Rich’s wife, Heather Wayt, also worked with me in my previous job serving in sales and customer service. We didn’t work as closely together, but I love how she solves problems and is up for almost any challenge. I love the way she gives her honest opinion about Rich’s work and will brainstorm with him if he hasn’t quite figured things out. She knows he can do wonderful, beautiful things, and I think he does them even better because he has her love and support.

Rich and Heather came to stay with us a few weeks back. After some client visits and lots of brainstorming, Seth and I took them to Rosie Food and Wine, where I asked them the Good Pour questions while we drank a good pour or two. I hope you enjoy reading their answers.

Rich’s Sumner Story

Rich and Heather live outside Chicago, so they don’t have a Sumner story other than enjoying their stay here. I hope they’ll be back quarterly.

What is helping him right now? 

Rich and Heather are excellent at enjoying life, and they have the travel experiences and friendships to prove it. Their favorite thing to do is be social with “their people” and enjoy good wine or craft beer.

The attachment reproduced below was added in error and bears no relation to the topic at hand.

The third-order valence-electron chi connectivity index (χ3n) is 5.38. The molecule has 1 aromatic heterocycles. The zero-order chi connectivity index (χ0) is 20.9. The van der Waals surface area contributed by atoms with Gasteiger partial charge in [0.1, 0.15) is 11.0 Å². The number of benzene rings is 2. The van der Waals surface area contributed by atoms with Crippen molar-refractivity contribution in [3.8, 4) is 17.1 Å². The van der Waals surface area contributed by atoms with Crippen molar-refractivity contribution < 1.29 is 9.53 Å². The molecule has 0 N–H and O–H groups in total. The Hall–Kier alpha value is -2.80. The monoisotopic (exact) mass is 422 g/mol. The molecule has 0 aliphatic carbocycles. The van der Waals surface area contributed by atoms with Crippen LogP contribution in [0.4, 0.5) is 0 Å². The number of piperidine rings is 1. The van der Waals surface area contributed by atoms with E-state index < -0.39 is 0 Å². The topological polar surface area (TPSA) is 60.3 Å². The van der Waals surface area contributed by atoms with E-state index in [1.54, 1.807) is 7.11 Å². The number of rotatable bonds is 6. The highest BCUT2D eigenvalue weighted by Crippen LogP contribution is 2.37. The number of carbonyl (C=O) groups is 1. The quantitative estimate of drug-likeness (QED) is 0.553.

What is an organization or cause near and dear to their hearts?

Their local food pantry and Sandy Hook Promise

What is a movie, television show, podcast, writer, song, etc., to add The Good List?

(This discussion was so fun because Rich and Seth had read so many of the same books, and Seth rarely finds someone like that!)
 
  • Sapiens: A Brief History of Humankind by Yuval Noah Harari 
  • Being Mortal: Medicine and What Matters in the End by Atul Gawande
  • I’m Still Here: Black Dignity in a World Made for Whiteness by Austin Channing Brown
  • The Today Show (Heather said “they are our friends.” Ha!)
  • CBS This Morning Sunday Moment of Nature
 

(Read more from The Good List.)

What’s a marketing question for me?

Can a business exist without marketing? (Rich and Heather obviously know the answer to this; they just want me to preach….) 

 

Short answer: No.

Long answer:
Yes, marketing can be expensive.